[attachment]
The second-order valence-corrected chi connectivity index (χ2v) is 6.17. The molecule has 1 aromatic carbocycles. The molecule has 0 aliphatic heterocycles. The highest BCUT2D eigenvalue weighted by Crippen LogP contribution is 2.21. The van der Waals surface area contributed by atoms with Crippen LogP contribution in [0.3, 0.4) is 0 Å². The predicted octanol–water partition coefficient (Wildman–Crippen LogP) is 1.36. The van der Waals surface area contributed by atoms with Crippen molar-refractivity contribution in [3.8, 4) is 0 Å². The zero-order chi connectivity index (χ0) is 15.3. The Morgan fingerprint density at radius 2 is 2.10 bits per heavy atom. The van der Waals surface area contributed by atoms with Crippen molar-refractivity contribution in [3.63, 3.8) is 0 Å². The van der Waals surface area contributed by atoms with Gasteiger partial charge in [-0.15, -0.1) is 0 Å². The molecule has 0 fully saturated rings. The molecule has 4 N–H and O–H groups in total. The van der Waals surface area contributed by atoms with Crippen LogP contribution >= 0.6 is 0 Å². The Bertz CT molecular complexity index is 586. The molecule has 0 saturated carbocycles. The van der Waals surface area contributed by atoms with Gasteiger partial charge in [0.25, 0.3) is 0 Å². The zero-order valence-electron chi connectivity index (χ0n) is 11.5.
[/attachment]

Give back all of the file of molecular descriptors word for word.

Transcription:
The second-order valence-corrected chi connectivity index (χ2v) is 6.17. The molecule has 1 aromatic carbocycles. The molecule has 0 aliphatic heterocycles. The highest BCUT2D eigenvalue weighted by Crippen LogP contribution is 2.21. The van der Waals surface area contributed by atoms with Crippen LogP contribution in [0.3, 0.4) is 0 Å². The predicted octanol–water partition coefficient (Wildman–Crippen LogP) is 1.36. The van der Waals surface area contributed by atoms with Crippen molar-refractivity contribution in [3.8, 4) is 0 Å². The zero-order chi connectivity index (χ0) is 15.3. The Morgan fingerprint density at radius 2 is 2.10 bits per heavy atom. The van der Waals surface area contributed by atoms with Crippen molar-refractivity contribution in [3.63, 3.8) is 0 Å². The van der Waals surface area contributed by atoms with Gasteiger partial charge in [-0.15, -0.1) is 0 Å². The molecule has 0 fully saturated rings. The molecule has 4 N–H and O–H groups in total. The van der Waals surface area contributed by atoms with Crippen LogP contribution >= 0.6 is 0 Å². The Bertz CT molecular complexity index is 586. The molecule has 0 saturated carbocycles. The van der Waals surface area contributed by atoms with Gasteiger partial charge in [0.25, 0.3) is 0 Å². The zero-order valence-electron chi connectivity index (χ0n) is 11.5.